Drug Use and HIV Care During Covid-19

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Anybody that reads this blog will be familiar with the information that people with substance use disorders (SUD) have been particularly vulnerable during the Covid-19 pandemic. I have also found many articles pointing out that people living with HIV (PLWH) are also part of the groups hardest hit by this pandemic. The study that I am using as research for today’s article was published in the journal AIDS and Behavior, and the researchers looked at people with HIV who also have previously struggled with substance use disorder, which is what we deal with on this blog all the time. I think it is important that we do not shy away from the prevalence of viral infections in the substance use disorder community, as it relates to both IV drug users and those who may have encountered HIV in any other way. Every great recovery center, rehab clinic, and treatment facility in the country should be doing some sort of outreach and/or testing for viruses including HIV, Hepatitis C, and Tuberculosis. As a blog that is read by people involved in treatment of alcoholism and addiction, it is also important for us to talk about these issues as they relate to people with Substance Use Disorder who may also be affected by them. Certainly, we should also say that anyone using drugs, mainly drugs like Heroin or Fentanyl with hypodermic needle use included, should know the risks and how to protect themselves and others when it comes to infectious diseases that are already endemic to our communities. The facility that I work with is called Florida Springs Wellness and Recovery Center in Panama City, Florida, and it is one of the best drug and alcohol rehabs in Florida or anywhere in the world.

Before and During the Pandemic

The researchers wanted to look at drug use and HIV self-care before the pandemic and compare those results to what people were facing during the pandemic. This area of self-care and HIV management also included the ability of people with HIV to see doctors and get to medical appointments. I was interested in this part of the study because I know how much telemedicine has changed what our great clinicians are doing at Florida Springs, and I was interested if the researchers had anything to say about telehealth. Telehealth is the use of video conferencing and other technologies to connect medical personnel with patients, and it has been a key component of providing mental health services to people during the Covid-19 pandemic.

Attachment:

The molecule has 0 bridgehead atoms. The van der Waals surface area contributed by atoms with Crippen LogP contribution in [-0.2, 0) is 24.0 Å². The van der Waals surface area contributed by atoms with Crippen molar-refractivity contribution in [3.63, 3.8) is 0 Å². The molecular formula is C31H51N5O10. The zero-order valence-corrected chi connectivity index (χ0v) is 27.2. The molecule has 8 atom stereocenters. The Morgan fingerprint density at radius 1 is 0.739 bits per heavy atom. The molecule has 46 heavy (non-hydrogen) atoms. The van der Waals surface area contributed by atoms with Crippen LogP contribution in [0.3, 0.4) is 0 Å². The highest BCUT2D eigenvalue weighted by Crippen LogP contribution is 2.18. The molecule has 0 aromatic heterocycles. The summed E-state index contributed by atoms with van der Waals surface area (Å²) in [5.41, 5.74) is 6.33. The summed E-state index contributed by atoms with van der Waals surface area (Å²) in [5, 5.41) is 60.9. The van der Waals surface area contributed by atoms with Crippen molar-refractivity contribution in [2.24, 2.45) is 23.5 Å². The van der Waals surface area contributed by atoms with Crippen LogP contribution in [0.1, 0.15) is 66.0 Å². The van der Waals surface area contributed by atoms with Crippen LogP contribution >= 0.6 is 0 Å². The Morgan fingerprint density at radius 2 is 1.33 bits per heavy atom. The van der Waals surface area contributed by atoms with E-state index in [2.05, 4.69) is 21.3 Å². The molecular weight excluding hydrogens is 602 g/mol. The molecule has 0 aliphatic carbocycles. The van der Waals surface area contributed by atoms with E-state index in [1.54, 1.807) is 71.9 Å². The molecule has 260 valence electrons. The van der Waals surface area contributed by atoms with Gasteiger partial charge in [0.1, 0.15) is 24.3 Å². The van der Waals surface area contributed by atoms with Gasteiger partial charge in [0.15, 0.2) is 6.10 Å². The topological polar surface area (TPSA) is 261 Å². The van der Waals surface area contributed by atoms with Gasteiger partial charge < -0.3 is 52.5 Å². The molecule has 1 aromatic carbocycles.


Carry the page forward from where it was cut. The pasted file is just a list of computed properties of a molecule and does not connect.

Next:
From the study, “PLWH and SUD have increased illicit substance use and contact with other substance-using individuals and decreased their confidence to stay sober and attend recovery meetings. The proportion of people missing their HIV medications also increased, and confidence to attend HIV follow-up appointments decreased.” They do note that telehealth helped with some regular appointments, but did not fix this problem entirely during Covid-19. I imagine that for some addicts and alcoholics with HIV, going back to hard drug use and drinking is one of the first signs that a person may soon get off of their medication.

So, this is scary. Not only do these results mirror my own feelings about what has gone on during the pandemic with people who struggle with addiction, it shows that other people in need of medical care were dropping out of treatment regimens and relapsing into drug use during the pandemic. The pandemic often led to an increase in depression and feelings of helplessness amongst people with SUD, and people with HIV who also struggle with drugs may have been in the toughest spot of all, as access to important and expensive medicine can quickly be cut off once a patient starts missing medical appointments. The researchers also note that people with SUD and HIV were seeing more people who were also using drugs, and who also may have been higher risks for spreading Covid-19. This is in line with something we have talked about repeatedly. During a pandemic and lockdown, people with substance use disorder are forced to risk getting the virus and spreading it because they are not actively engaging in an effective treatment program and must obtain drugs. I imagine similar things can happen with HIV treatment, and this research seems to speak to that, although I am not an expert.

What Do We Do About It?

I am not an expert on HIV. I am more of an expert on what has gone wrong with addiction and alcoholism treatment. We must stop criminalizing and stigmatizing disease, and I imagine that stigmatization concerns are just as true for HIV and AIDs treatment. We must get large numbers of people into drug and alcohol treatment that works for them, including medication assisted treatment (methadone and suboxone) and rehabs, halfway houses, and other initiatives that show promise. HIV experts must speak on this issue from their vantage point, but from the SUD side; I do not think we will be more prepared for another pandemic unless we make quick strides towards dealing with the current opioid/meth/alcohol crisis in this country. The best drug and alcohol rehab is in Panama City Florida, and the great people at Florida Springs Wellness and Recovery Center might be able to help you or your loved one today if you reach out to them at the phone number above.

By T.A. Cannon (Contact me at TACannonWriting@gmail.com)

References

“Potential Influences of the COVID-19 Pandemic on Drug Use and HIV Care Among People Living with HIV and Substance Use Disorders: Experience from a Pilot mHealth Intervention”, Karli R. Hochstatter et al. Feb. 2021, AIDS and Behavior.